Power Politics and the United Nations

  • G. L. Goodwin


The growth of international political institutions has been one of the more notable features of the twentieth-century diplomatic scene. Yet the United Nations, like the League of Nations before it, far from transforming a world of power politics into a more orderly and law abiding world society, threatens to become engulfed in a particularly tumultuous brand of power politics, what the present Secretary-General (J. Perez de Cuéllar) has called ‘the current tendency to resort to confrontation, violence and even war in pursuit of what are perceived as vital interests, claims or aspirations’.1 Both organisations were, of course, products not only of a concert of victorious powers only momentarily brought together by the needs of their wartime alliances, but also of the fleeting and often illusory hopes engendered by the ravages of war. Is it perhaps inevitable that, as power relationships shift and memories of the ‘pity of war, the pity war distilled’ (Wilfred Owen) grow dim, so confidence in the efficacy of these would-be world organisations as a basis for world order steadily wanes?


Power Politics Security Council International Development Association Collective Security Bretton Wood System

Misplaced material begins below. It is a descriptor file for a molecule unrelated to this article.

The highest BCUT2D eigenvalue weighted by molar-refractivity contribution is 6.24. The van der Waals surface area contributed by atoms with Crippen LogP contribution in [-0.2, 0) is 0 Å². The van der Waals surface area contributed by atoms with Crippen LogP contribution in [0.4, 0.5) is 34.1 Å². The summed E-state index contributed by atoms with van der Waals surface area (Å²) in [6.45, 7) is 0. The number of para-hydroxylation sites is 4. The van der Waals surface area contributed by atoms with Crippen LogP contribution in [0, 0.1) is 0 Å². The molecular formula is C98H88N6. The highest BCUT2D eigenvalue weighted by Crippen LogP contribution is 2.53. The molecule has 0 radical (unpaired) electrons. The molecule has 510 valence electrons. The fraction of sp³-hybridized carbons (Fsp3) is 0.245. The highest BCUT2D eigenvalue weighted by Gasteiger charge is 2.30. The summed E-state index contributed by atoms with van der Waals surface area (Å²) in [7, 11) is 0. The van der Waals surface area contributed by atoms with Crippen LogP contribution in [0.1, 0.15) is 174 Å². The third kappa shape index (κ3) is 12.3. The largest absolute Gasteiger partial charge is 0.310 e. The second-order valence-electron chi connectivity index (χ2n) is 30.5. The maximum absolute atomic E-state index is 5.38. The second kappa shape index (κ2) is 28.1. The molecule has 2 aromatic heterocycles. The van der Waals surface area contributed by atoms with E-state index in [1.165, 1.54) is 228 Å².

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Notes and References

  1. 2.
    Sir J. W. Headlam-Morley, Studies in Diplomatic History (London: Methuen, 1930) p. 6.Google Scholar
  2. 3.
    Duff Cooper, Old Men Forget (London: Rupert Hart-Davis, 1953) p. 193.Google Scholar
  3. 7.
    ‘International Humanitarian Law: Principles and Practices’, in G. L. Goodwin (ed), Ethics and Nuclear Deterrence (London: Croom Helm, 1982) p. 146.Google Scholar
  4. 9.
    See Charles E. Osgood, ‘The GRIT Strategy’, in The Bulletin of the Atomic Scientists, May 1980. (GRIT stands for Graduated Reciprocated Initiatives in Tension-reduction.)Google Scholar
  5. 10.
    As Nicholas Sims has observed: ‘Attempts through the United Nations even to raise the possibility of re-introducing the kind of register of arms transfers published by the League of Nations, let alone to restrict the trade, have met with anger and contempt from the majority of Third World countries’, Approaches to Disarmament, rev. edn (London: Friends Peace and International Relations Committee, 1979) p. 100.Google Scholar
  6. 11.
    H. Butterfield, History and Human Relations (London: Collins, 1952) p. 21.Google Scholar
  7. 12.
    E. Voeglin, The New Science of Politics (University of Chicago Press, 1962) p. 169.Google Scholar

Copyright information

© G. R. Berridge and A. Jennings 1985

Authors and Affiliations

  • G. L. Goodwin

There are no affiliations available

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